Seva Cafe on YouTube


It is a restaurant like no other, a shimmering oasis of the gift-economy in the heartless desert of the market economy. Diners pay what they want, from the heart, so that someone else may in the future enjoy the experience they are having; their food has already been paid for in advance, and they will recieve no tally at the meal’s end. It is a place where the volunteers who run the place, and patrons who dine there, share in contemplation — and the direct cultivation — of service, compassion, and giving. It is Ahmedabad’s Seva Cafe.

This experiment in unconditional giving is now more than one year old, and going strong. It has not only thrived, it has been replicated elsewhere: at Auroville’s Indus Valley, at the Be the Cause Southern California Seva Cafe, and soon at a new Seva Cafe in Berkeley.

It is also the subject of a very nice short film currently playing on YouTube. The film was made by four students at Ahmedabad’s National Institute of Design: Arti Shah, Namrata Siviya, Shagun Rastogi, and Bhavana Singh. Service superstar Anjali Desai makes her Indian film debut! Check it out!

I had the priviledge to work on Seva Cafe prior to its opening, to be its very first customer, and one of its first volunteer chefs. I wrote about those experiences in Ocober of 2005 in Seva Cafe and Seva Cafe Rocks On. I was also lucky enough to be at the opening night of the Seva Cafe in Southern California, and plan to dine next week for the first time at Indus Valley Cafe, which is about fifteen kilometers from my home in Ponidcherry.

You may not have a Seva Cafe near you, and may never have the chance to experience what it feels like to be served in a restaurant with pure generosity, and unconditional love that you may have felt when dining in the homes of your friends and family. But we can all celebrate this unique achievment in institutionalizing the gift economy. I challenge each of you to find one opportunity to be of help to someone you do not know, and from whom you expect to gain absolutely nothing from your service. In the parlance of the day: go out and commit an act of anonymous kindness. And when you do so, remind yourself how lovely it feels to operate in the gift economy.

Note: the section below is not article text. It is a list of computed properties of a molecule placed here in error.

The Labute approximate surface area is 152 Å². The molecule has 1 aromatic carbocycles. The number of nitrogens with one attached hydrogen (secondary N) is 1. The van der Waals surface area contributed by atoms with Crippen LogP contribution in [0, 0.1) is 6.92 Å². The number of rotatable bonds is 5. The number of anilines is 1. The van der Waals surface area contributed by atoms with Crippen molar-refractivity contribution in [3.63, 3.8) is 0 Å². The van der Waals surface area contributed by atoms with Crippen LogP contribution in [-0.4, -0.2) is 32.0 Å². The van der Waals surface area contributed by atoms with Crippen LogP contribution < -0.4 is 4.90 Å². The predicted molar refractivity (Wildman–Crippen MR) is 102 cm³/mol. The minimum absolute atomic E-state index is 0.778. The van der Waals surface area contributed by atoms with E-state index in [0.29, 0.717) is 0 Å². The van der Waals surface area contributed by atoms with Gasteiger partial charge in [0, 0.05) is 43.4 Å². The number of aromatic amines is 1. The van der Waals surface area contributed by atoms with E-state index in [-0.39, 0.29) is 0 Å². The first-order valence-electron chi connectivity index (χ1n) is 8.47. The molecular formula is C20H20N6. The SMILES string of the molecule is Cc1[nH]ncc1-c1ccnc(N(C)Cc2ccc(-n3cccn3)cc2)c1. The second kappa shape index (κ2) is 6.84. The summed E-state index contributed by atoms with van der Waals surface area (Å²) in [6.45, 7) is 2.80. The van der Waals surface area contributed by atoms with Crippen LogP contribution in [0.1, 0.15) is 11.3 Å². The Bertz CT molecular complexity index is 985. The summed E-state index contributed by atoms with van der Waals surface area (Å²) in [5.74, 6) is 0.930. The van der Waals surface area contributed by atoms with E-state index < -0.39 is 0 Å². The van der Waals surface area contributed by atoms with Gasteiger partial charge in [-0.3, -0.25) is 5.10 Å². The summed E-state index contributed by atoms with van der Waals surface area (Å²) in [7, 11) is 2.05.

To learn more about the gift economy, check out the many scholarly articles available on the web. Wikipedia is always a good place for a summary. If you want a nice example of how it works in daily life, you can read about one recent transaction in my post, A Gift of Cloth.


6 Responses to “Seva Cafe on YouTube”

  1. 1 Nitesh Jain 10 February 2007 at 2:53 pm

    hi my name is nitesh. i am regular volunteer at seva cafe, ahmedaabd,India…since 1 month after it was started. I am very to see that you had written about seva cafe on your blog…..would also like to know more about you….reply me soon…..

  2. 2 mbjesq 10 February 2007 at 5:32 pm

    Nitesh, et al.:

    There is more than this on Seva Cafe on my blog. Pop “Seva Cafe” into the search box and it will come up.

    Also, check out Yoo-Mi’s blog, essere ( and John’s blog ( for other stories.

    To learn more about me… um… read my blog. This stuff is the best peek into my exciting life and twisted mind.

    Thanks for serving at Seva Cafe. You rock!


  3. 3 sandrar 10 September 2009 at 2:19 pm

    Hi! I was surfing and found your blog post… nice! I love your blog. :) Cheers! Sandra. R.

  4. 4 Ahmeabad 30 January 2010 at 4:59 am

    We are very much thanksful if you can provide the more details of SEVA CAFE on as we are just blogging specially for Ahmedabadi’s we are planning to publish in gujarati also.

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